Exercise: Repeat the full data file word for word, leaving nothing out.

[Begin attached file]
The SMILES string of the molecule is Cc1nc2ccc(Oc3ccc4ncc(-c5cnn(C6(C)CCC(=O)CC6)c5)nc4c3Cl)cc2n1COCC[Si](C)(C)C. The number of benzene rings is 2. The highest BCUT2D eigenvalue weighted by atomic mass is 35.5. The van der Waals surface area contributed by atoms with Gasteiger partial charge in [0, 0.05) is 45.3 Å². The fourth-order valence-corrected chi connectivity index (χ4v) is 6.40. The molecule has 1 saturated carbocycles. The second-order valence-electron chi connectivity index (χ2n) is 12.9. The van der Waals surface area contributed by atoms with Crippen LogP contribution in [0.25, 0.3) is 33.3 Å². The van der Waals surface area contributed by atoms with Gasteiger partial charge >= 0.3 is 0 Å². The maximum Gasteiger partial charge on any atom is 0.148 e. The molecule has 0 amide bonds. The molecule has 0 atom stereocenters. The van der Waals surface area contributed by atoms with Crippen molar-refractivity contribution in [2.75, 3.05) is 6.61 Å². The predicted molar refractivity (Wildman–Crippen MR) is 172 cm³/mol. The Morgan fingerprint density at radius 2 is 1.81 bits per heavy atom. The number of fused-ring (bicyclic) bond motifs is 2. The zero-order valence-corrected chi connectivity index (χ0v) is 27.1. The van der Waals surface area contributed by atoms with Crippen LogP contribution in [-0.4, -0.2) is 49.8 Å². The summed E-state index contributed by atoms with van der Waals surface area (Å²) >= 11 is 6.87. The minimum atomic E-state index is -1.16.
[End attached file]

The SMILES string of the molecule is Cc1nc2ccc(Oc3ccc4ncc(-c5cnn(C6(C)CCC(=O)CC6)c5)nc4c3Cl)cc2n1COCC[Si](C)(C)C. The number of benzene rings is 2. The highest BCUT2D eigenvalue weighted by atomic mass is 35.5. The van der Waals surface area contributed by atoms with Gasteiger partial charge in [0, 0.05) is 45.3 Å². The fourth-order valence-corrected chi connectivity index (χ4v) is 6.40. The molecule has 1 saturated carbocycles. The second-order valence-electron chi connectivity index (χ2n) is 12.9. The van der Waals surface area contributed by atoms with Crippen LogP contribution in [0.25, 0.3) is 33.3 Å². The van der Waals surface area contributed by atoms with Gasteiger partial charge >= 0.3 is 0 Å². The maximum Gasteiger partial charge on any atom is 0.148 e. The molecule has 0 amide bonds. The molecule has 0 atom stereocenters. The van der Waals surface area contributed by atoms with Crippen molar-refractivity contribution in [2.75, 3.05) is 6.61 Å². The predicted molar refractivity (Wildman–Crippen MR) is 172 cm³/mol. The Morgan fingerprint density at radius 2 is 1.81 bits per heavy atom. The number of fused-ring (bicyclic) bond motifs is 2. The zero-order valence-corrected chi connectivity index (χ0v) is 27.1. The van der Waals surface area contributed by atoms with Crippen LogP contribution in [-0.4, -0.2) is 49.8 Å². The summed E-state index contributed by atoms with van der Waals surface area (Å²) >= 11 is 6.87. The minimum atomic E-state index is -1.16.